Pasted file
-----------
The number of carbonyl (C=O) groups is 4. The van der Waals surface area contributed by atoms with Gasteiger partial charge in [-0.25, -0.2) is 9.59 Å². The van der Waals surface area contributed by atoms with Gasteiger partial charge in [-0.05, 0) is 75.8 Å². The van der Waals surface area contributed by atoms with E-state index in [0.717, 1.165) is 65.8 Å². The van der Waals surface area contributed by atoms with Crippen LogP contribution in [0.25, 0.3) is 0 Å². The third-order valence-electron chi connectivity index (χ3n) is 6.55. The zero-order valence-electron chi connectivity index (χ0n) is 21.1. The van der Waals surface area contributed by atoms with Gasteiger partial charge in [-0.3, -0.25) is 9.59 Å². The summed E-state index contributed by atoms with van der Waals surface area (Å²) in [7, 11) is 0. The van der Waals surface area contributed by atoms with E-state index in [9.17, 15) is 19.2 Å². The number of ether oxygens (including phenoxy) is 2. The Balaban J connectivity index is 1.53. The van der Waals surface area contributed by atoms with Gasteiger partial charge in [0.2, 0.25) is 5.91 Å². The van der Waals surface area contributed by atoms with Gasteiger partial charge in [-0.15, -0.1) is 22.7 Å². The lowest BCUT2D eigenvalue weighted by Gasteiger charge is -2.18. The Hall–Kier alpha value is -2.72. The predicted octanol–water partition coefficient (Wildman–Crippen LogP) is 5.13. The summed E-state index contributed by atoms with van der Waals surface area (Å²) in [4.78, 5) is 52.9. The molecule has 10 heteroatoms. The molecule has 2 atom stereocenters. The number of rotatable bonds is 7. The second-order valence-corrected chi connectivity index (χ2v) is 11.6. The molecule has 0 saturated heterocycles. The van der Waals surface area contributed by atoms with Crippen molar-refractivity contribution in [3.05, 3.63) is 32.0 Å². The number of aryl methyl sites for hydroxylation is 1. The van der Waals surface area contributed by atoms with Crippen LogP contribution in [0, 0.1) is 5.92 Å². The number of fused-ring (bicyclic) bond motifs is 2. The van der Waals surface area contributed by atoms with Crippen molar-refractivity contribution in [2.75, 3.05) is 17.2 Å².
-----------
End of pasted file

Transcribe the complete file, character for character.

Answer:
The number of carbonyl (C=O) groups is 4. The van der Waals surface area contributed by atoms with Gasteiger partial charge in [-0.25, -0.2) is 9.59 Å². The van der Waals surface area contributed by atoms with Gasteiger partial charge in [-0.05, 0) is 75.8 Å². The van der Waals surface area contributed by atoms with E-state index in [0.717, 1.165) is 65.8 Å². The van der Waals surface area contributed by atoms with Crippen LogP contribution in [0.25, 0.3) is 0 Å². The third-order valence-electron chi connectivity index (χ3n) is 6.55. The zero-order valence-electron chi connectivity index (χ0n) is 21.1. The van der Waals surface area contributed by atoms with Gasteiger partial charge in [-0.3, -0.25) is 9.59 Å². The summed E-state index contributed by atoms with van der Waals surface area (Å²) in [7, 11) is 0. The van der Waals surface area contributed by atoms with E-state index in [9.17, 15) is 19.2 Å². The number of ether oxygens (including phenoxy) is 2. The Balaban J connectivity index is 1.53. The van der Waals surface area contributed by atoms with Gasteiger partial charge in [0.2, 0.25) is 5.91 Å². The van der Waals surface area contributed by atoms with Gasteiger partial charge in [-0.15, -0.1) is 22.7 Å². The lowest BCUT2D eigenvalue weighted by Gasteiger charge is -2.18. The Hall–Kier alpha value is -2.72. The predicted octanol–water partition coefficient (Wildman–Crippen LogP) is 5.13. The summed E-state index contributed by atoms with van der Waals surface area (Å²) in [4.78, 5) is 52.9. The molecule has 10 heteroatoms. The molecule has 2 atom stereocenters. The number of rotatable bonds is 7. The second-order valence-corrected chi connectivity index (χ2v) is 11.6. The molecule has 0 saturated heterocycles. The van der Waals surface area contributed by atoms with Crippen molar-refractivity contribution in [3.05, 3.63) is 32.0 Å². The number of aryl methyl sites for hydroxylation is 1. The van der Waals surface area contributed by atoms with Crippen LogP contribution in [0, 0.1) is 5.92 Å². The number of fused-ring (bicyclic) bond motifs is 2. The van der Waals surface area contributed by atoms with Crippen molar-refractivity contribution in [2.75, 3.05) is 17.2 Å².